Sen. Kirsten Gillibrand is calling for the approval of a bill meant to ensure U.S. athletes, trainers and coaches who are part of Team USA are paid equally regardless of their gender.

The measure, which comes as the U.S. is competing with athletes from around the globe at the 2020 Tokyo Olympics, is meant to address ongoing pay inequities among male and female athletes.

“The average woman has to work 15 months just to get paid what the average man earned in one year alone. This unfortunate discrepancy is even more severe for our fierce women athletes on the field,” Gillibrand said. “Women athletes in the United States bring home countless medals and championships, generate more money than their male counterparts in many cases, and represent the United States with poise and determination. It is unacceptable that they face unequal pay back home in the United States."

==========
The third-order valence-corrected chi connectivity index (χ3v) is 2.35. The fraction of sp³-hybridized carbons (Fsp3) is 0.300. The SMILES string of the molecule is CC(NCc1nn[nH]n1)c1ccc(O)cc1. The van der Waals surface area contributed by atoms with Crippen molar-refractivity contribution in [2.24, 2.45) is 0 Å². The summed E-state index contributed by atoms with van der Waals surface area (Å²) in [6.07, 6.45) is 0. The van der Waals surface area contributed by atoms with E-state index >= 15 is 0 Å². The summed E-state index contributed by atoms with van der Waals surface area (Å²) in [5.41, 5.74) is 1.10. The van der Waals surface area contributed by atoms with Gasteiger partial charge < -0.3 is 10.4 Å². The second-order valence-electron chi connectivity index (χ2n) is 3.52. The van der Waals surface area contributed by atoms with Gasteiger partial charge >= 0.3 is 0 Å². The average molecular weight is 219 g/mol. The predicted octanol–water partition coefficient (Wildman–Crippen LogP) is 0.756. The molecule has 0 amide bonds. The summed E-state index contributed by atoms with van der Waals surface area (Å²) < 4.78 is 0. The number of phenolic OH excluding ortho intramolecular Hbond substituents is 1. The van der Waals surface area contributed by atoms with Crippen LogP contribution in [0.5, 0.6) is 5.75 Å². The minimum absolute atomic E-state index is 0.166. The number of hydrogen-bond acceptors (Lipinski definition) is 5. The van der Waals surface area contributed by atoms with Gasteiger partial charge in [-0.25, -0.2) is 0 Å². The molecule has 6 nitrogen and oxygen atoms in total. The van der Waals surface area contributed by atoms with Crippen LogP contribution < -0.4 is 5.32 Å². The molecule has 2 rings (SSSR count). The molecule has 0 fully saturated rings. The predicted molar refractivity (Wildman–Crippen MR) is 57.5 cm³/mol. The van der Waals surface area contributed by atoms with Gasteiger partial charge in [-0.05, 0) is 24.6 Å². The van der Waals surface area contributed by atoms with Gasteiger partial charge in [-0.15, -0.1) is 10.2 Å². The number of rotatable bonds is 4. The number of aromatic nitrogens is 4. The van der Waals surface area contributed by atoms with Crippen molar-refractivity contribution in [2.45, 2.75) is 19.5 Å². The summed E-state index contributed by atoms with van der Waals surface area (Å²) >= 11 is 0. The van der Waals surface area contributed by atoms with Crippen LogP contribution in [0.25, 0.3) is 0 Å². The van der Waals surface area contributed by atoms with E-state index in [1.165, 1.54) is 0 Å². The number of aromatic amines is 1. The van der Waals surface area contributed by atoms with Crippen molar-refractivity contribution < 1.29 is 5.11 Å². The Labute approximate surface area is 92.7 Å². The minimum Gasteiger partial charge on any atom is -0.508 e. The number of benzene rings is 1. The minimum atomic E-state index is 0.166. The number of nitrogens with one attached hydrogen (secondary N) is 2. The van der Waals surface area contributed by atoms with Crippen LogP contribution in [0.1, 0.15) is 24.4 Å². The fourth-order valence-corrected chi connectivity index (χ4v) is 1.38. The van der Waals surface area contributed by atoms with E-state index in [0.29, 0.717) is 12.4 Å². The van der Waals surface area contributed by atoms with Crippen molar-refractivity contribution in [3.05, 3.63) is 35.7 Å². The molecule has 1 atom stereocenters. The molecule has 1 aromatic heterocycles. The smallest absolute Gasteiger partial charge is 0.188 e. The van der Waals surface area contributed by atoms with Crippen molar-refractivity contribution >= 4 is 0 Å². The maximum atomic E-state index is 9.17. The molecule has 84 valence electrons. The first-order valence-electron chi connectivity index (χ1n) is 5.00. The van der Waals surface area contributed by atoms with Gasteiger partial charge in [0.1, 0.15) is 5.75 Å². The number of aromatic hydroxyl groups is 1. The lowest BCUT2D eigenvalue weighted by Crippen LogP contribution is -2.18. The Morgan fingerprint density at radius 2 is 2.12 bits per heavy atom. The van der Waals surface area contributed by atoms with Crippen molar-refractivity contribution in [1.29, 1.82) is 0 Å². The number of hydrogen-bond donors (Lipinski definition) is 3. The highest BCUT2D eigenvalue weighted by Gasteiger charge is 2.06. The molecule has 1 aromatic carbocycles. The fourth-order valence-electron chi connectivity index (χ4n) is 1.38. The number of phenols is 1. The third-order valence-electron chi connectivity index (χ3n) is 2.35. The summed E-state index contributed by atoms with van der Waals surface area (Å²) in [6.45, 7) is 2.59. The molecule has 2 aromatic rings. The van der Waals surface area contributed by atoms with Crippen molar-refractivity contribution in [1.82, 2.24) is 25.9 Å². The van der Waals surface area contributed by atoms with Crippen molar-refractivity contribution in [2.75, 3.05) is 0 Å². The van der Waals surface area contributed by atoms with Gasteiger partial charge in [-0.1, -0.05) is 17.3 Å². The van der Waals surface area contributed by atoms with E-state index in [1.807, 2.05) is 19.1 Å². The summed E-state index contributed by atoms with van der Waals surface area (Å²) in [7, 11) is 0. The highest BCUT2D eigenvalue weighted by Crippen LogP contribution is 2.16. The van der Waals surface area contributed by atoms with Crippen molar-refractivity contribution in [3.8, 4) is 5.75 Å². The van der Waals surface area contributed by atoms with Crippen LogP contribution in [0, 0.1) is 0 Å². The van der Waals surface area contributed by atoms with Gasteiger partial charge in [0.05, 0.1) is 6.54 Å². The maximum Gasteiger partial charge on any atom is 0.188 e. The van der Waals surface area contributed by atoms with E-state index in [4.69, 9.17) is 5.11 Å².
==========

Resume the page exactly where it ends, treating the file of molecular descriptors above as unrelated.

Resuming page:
The bill would require the U.S. Olympic Committee to ensure women competitors are offered equal wages, investment and working conditions to male athletes. It would also tighten eligibility requirements for national governing bodies that oversee sports like soccer to include demonstrations of investment, promotional support, working conditions and wages are free of basis of race, color, religion, sex, age or national origin.

At the same time, national governing bodies would be required to provide equitable support and encouragement for participation by women in the sport, including investment and pay. Congress would receive regular reports from those entities overseeing the sports on compensation practices.

Gender pay disparities were highlighted by the U.S. Women's National Team after winning their fourth World Cup in 2019, but continue to earn 38 cents for every dollar paid to the men's team.